With apologies to biologists for the simplification, punctuated equilibrium theory explains that states of evolution occur through short bursts of activity followed by longer periods of stasis. An alternative theory of evolution is one of gradualism in which changes occur more slowly but consistently over long periods of time.
Applying these evolutionary concepts to publishing processes, we wonder: have there been short bursts of big change in the Open Access movement, followed by slower periods of equilibrium during the past 20+ years? Or will the future reveal that the first several decades of the 21st century were a period of steady, incremental change toward a fully open access scholarly record?
We don’t have the answers to the above questions, but we do know that even since the publication of our 2022 research study about campus and library open access policies, the terrain has changed dramatically. Regardless of whether we’re in a time of explosive evolution or gradual change, we need to stay on top of the changes occurring affecting campus and library OA policies, OA and open research initiatives in general, and scholarly communication more generally with special attention to OA advocates and funders.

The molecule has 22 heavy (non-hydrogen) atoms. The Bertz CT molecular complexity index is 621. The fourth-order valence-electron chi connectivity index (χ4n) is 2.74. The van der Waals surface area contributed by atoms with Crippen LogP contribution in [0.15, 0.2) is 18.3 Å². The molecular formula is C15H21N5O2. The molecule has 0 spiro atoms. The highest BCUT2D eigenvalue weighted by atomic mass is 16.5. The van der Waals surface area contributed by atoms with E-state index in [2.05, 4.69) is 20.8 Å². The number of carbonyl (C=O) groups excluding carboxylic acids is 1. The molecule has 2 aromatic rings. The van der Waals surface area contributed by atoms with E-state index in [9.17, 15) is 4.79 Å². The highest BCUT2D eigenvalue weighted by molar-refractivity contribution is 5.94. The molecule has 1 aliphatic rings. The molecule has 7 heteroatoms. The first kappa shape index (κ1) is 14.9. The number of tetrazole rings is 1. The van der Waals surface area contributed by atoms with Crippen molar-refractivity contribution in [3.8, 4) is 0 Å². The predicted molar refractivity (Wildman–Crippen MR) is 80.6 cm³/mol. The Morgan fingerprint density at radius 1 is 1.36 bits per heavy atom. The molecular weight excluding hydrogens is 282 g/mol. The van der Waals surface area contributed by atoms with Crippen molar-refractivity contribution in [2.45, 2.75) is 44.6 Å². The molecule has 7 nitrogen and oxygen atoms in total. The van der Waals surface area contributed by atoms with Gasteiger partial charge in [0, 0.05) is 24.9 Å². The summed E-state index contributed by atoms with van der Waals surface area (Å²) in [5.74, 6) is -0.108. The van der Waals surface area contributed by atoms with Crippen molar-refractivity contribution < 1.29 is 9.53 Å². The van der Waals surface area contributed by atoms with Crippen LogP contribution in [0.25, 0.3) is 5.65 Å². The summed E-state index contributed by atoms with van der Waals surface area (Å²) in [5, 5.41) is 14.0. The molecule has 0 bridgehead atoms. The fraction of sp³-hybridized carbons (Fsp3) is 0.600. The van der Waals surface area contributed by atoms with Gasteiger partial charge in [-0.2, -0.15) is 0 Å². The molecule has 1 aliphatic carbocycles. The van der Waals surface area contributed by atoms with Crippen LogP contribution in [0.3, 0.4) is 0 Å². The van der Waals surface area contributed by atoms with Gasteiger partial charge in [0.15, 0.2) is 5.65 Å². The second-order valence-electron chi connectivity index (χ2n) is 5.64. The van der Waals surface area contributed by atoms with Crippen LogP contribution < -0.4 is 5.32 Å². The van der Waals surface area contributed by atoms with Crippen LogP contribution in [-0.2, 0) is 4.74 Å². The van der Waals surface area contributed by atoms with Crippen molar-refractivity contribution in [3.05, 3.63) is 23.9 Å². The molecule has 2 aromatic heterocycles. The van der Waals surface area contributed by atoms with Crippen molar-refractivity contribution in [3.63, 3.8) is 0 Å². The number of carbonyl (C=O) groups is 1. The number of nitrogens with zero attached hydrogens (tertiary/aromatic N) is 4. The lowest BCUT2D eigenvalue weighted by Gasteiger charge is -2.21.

A quick note before we proceed: public access is not the same as open access. The two are often conflated, and even researchers are frequently confused about the difference. While some funder policies have evolved over time from requiring public access to requiring open access, some funders continue to require only public access. The significant difference between the two is the application of reuse rights via use of a copyright license providing reuse permissions in the case of open access.